Why it matters: Election officials have been on high alert for foreign disinformation campaigns aimed at further dividing the country and casting doubt on the U.S. political system in the weeks before the midterms.
The big picture: Mandiant's information adds to growing reports that pro-China actors are interested in influencing and disrupting next month's elections — although there's no evidence they've been successful.
Details: In its report, Mandiant said a threat group known as Dragonbridge is attempting to sway Americans to not vote during the upcoming election through fake social media accounts and falsified news articles.
- In its campaign, Dragonbridge has spread false narratives that a well-known hacking group based in China is actually a U.S. government group, and it claimed that the U.S. was responsible for the Nord Stream gas pipeline explosions.
- The group also "plagiarized, altered and otherwise mischaracterized" reporting and research from Mandiant and other cybersecurity firms to support its claims, according to the report.
- The report stopped short of linking Dragonbridge to the Chinese government, and Mandiant did not specify where the election-specific lies are being spread.
What they're saying: "They are aggressive, well-resourced, but ultimately failing to get engagement," said John Hultquist, vice president of threat intelligence at Mandiant, in a tweet.
- "Election interference is no longer just Russia and Iran," he added.
4. Catch up quick
🇨🇳 New research details how state and local governments continue to purchase Chinese telecom equipment. (Axios)
🧪 The White House and the Cybersecurity and Infrastructure Security Agency have launched a 100-day action plan to shore up chemical sector cybersecurity. (Axios)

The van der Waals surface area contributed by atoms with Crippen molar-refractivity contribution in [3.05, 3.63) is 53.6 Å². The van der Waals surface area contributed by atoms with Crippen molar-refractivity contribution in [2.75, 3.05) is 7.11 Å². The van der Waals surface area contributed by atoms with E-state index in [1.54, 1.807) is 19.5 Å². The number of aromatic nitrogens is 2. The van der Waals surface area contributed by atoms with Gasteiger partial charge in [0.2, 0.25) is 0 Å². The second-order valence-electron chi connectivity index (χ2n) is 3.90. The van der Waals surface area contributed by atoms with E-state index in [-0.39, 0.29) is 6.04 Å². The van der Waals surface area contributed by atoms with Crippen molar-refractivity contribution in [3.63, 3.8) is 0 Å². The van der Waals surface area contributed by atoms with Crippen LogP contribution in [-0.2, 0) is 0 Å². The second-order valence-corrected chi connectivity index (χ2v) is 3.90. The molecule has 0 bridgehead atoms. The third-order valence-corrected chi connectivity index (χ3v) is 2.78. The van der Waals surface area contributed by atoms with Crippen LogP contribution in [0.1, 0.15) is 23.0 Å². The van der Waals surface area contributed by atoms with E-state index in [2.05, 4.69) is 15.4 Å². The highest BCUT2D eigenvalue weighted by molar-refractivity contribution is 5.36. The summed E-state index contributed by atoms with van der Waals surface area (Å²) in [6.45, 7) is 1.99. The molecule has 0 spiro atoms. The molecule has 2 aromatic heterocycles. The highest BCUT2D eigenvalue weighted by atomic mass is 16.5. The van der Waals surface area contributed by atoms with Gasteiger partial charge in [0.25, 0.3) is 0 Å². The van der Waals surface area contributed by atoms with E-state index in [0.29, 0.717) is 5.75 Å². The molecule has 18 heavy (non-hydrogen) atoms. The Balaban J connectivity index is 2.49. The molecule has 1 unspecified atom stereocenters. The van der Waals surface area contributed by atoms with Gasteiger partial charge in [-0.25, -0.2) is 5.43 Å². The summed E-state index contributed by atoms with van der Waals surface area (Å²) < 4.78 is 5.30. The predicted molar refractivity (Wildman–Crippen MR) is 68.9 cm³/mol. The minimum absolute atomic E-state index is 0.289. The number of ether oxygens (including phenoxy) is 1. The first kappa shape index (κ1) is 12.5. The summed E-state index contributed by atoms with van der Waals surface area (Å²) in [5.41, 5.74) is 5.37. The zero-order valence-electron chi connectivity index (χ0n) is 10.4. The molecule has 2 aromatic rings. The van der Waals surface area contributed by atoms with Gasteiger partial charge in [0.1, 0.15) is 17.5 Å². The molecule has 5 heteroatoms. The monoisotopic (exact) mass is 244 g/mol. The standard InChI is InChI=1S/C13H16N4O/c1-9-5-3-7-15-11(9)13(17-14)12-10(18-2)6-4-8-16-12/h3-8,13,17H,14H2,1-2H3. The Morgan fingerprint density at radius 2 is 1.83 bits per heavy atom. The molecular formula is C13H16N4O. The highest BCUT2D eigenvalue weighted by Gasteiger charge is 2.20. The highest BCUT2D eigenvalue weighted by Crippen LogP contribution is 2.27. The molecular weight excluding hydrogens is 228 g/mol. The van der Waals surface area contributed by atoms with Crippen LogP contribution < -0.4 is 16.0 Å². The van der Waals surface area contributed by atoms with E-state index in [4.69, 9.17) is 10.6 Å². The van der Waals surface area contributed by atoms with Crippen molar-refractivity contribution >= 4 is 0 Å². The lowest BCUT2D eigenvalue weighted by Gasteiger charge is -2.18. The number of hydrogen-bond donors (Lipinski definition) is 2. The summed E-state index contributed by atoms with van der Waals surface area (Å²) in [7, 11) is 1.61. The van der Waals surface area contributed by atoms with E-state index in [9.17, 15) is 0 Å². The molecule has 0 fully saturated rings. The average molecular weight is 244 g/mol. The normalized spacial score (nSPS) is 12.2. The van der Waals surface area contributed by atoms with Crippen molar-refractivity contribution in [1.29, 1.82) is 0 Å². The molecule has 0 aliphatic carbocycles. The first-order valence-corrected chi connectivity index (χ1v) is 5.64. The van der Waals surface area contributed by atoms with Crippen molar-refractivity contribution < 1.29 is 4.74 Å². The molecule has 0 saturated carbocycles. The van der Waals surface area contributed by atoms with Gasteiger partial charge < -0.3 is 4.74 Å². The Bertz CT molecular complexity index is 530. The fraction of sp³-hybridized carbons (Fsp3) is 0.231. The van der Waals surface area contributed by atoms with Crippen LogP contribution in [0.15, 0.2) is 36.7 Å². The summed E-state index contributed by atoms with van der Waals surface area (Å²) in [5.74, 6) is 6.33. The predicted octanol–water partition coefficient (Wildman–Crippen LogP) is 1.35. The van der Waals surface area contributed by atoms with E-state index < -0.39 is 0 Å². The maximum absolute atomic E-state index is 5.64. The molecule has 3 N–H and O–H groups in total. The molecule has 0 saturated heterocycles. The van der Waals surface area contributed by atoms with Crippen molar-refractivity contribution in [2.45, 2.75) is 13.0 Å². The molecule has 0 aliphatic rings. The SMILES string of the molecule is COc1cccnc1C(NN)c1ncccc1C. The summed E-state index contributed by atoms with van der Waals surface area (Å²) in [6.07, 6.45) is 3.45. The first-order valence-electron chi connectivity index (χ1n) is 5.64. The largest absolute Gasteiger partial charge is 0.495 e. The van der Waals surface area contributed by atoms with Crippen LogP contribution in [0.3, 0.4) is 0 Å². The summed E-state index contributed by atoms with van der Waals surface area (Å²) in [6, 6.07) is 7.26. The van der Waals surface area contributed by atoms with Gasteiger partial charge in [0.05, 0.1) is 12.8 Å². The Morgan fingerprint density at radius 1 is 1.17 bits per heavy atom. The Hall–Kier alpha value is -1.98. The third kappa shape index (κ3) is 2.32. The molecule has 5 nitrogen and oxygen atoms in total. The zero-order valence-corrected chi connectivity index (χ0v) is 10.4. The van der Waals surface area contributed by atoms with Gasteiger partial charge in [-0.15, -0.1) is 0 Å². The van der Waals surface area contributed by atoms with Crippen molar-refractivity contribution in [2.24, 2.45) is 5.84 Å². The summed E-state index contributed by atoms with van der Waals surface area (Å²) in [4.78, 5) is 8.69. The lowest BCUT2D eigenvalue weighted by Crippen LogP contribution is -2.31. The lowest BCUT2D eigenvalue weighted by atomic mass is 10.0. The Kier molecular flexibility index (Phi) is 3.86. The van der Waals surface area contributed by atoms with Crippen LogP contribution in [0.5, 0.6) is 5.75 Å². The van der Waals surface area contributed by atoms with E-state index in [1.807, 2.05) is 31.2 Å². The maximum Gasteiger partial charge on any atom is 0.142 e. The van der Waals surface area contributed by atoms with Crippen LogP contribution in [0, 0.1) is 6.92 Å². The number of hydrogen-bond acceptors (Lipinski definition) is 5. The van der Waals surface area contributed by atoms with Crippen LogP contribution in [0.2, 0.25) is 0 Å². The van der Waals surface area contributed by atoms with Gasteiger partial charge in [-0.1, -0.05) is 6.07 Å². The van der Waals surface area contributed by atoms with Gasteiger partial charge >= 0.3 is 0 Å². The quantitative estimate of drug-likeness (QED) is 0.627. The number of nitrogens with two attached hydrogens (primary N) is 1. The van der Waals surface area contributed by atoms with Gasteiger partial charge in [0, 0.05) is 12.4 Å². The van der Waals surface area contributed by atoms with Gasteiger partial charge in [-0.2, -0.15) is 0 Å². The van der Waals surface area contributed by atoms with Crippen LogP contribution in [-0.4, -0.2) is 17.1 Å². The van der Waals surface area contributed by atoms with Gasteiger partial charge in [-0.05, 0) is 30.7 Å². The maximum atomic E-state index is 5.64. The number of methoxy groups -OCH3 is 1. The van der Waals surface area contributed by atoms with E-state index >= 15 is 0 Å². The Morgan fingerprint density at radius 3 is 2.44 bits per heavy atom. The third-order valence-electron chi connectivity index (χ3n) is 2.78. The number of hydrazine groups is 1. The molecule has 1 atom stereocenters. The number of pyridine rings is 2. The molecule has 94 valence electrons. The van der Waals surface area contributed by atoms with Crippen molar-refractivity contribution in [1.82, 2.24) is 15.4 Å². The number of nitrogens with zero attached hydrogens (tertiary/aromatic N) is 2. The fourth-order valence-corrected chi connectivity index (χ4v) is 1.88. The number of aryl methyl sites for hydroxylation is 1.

📡 The Federal Communications Commission approved new rules requiring operators of public warning systems to report cyber incidents within 72 hours. (The Record)
🍎 Apple launched a new website where ethical hackers can participate in the bug bounty program and where the company will share details about the latest security trends. (Apple)
🤖 LinkedIn rolled out new tools to help people spot bot accounts on the social media site. (CNN)
📊 Credit-rating firms are starting to weigh how a company responds to a cyberattack in determining creditworthiness. (Wall Street Journal)
@ Hackers and hacks
📰 The New York Post said hackers hijacked its website and Twitter account on Thursday and published fake stories with inflammatory headlines. (Variety)
🏛 A hacker accused of operating the dark web marketplace The Real Deal was arraigned before a federal court Thursday. (The Verge)
📲 Twilio disclosed a second data breach stemming from a June security incident where attackers accessed customers' information. (BleepingComputer)
5. 1 fun thing
If you're still hunting for a Halloween costume ... why not go as a ransomware operator! All you need is a tracksuit and a fedora.
🎃 See y'all on Tuesday!
Thanks to Peter Allen Clark for editing and Khalid Adad for copy editing this newsletter.